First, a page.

On April 5, cellphone video footage shot by another of Finicum's passengers was released by authorities.[42]

Prosecution and acquittal of FBI agent[edit]

An FBI agent, W. Joseph Astarita, was alleged to have fired two shots at Finicum's pickup, one of which penetrated the roof of the pickup and exited through a window. FBI agents were believed to have recovered the ejected empty cartridges. A five-count indictment for lying about the circumstances at the scene of Finicum's death and obstruction of justice was obtained in Portland against Astarita by the Department of Justice. He was represented by a public defender and his trial began in Portland in late July 2018.[43] A federal jury found Astarita to be not guilty on all charges on August 10, 2018.[44]

Accidental release of identity of one of the state troopers who shot Finicum[edit]

Authorities attempted to withhold the identities of the two state troopers who shot Finicum. Nonetheless, during Astarita's trial, one witness accidentally identified one of them as then-Lieutenant (and now Superintendent) Casey Codding.[45][46]


Before the video of the action was released, some of the militants and supporters had claimed that Finicum was co-operating with the police when he was shot. This included a claim by the Nevada legislator Michele Fiore (who was not present at the arrest) that "he was just murdered with his hands up".[47] Cliven Bundy was quoted as saying that Finicum was "sacrificed for a good purpose".[48] In a March 3 interview in jail, Ammon Bundy called the shooting "egregious" and said that the officers involved "should be ashamed of it".[49]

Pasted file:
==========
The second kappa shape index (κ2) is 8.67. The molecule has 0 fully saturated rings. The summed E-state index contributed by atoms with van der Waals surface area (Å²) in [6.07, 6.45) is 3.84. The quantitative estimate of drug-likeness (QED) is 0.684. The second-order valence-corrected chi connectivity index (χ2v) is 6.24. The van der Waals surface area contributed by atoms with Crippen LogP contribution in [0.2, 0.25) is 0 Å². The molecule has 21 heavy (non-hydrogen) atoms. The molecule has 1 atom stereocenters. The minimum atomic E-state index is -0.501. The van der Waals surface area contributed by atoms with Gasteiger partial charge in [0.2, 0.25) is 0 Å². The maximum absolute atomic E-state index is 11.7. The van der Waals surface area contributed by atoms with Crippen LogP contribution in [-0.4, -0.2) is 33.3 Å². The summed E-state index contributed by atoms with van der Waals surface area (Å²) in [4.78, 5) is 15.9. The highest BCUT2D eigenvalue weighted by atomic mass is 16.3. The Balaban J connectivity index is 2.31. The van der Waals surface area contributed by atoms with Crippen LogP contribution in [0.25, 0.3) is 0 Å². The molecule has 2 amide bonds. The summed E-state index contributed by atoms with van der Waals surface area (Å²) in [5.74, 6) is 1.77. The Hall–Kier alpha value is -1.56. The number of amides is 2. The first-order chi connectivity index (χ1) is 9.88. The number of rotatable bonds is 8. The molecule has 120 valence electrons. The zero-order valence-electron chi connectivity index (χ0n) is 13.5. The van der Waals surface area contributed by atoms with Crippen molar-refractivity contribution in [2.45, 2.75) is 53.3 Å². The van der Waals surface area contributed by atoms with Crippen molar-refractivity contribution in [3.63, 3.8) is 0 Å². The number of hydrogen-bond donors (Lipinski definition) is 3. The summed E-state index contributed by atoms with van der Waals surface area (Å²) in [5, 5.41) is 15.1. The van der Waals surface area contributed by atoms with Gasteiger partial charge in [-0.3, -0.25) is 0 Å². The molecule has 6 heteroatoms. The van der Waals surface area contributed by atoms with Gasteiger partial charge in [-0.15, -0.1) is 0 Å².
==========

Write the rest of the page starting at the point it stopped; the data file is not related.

At a news conference, officials had initially declined to comment on the Finicum shooting because the encounter was still under investigation,[50] but they later released surveillance video of the incident, which officials said shows Finicum reaching for a handgun after feigning surrender.[51] However, Finicum's family continued to dispute the nature of the shooting, claiming that he was shot in the back while his hands were in the air, and denied the FBI's assertion that Finicum was armed at the time of his death.[52] The Finicum family commissioned a private autopsy, but declined to make the results public.[20]

The Oregon State Police received death threats.[53] On February 6, more than 1,000 attended Finicum's funeral in Kanab, Utah, while others rebuilt a razed memorial on U.S. Route 395.[54] About another 100 people led by the 3 Percenters rallied at the Idaho State Capitol in the afternoon in honor of Finicum, who they believed was unarmed at the time of his death.[55] On March 4, a group of about a dozen armed protesters surrounded a federal courthouse in Tucson, Arizona, demanding the state troopers who shot Finicum be indicted and fired.[56] Another rally, led by Finicum's widow, was held at the Utah State Capitol on March 5 with 200–300 people in attendance.[57] Several dozen rallies were held at locations throughout the U.S. on the following Saturday.[58]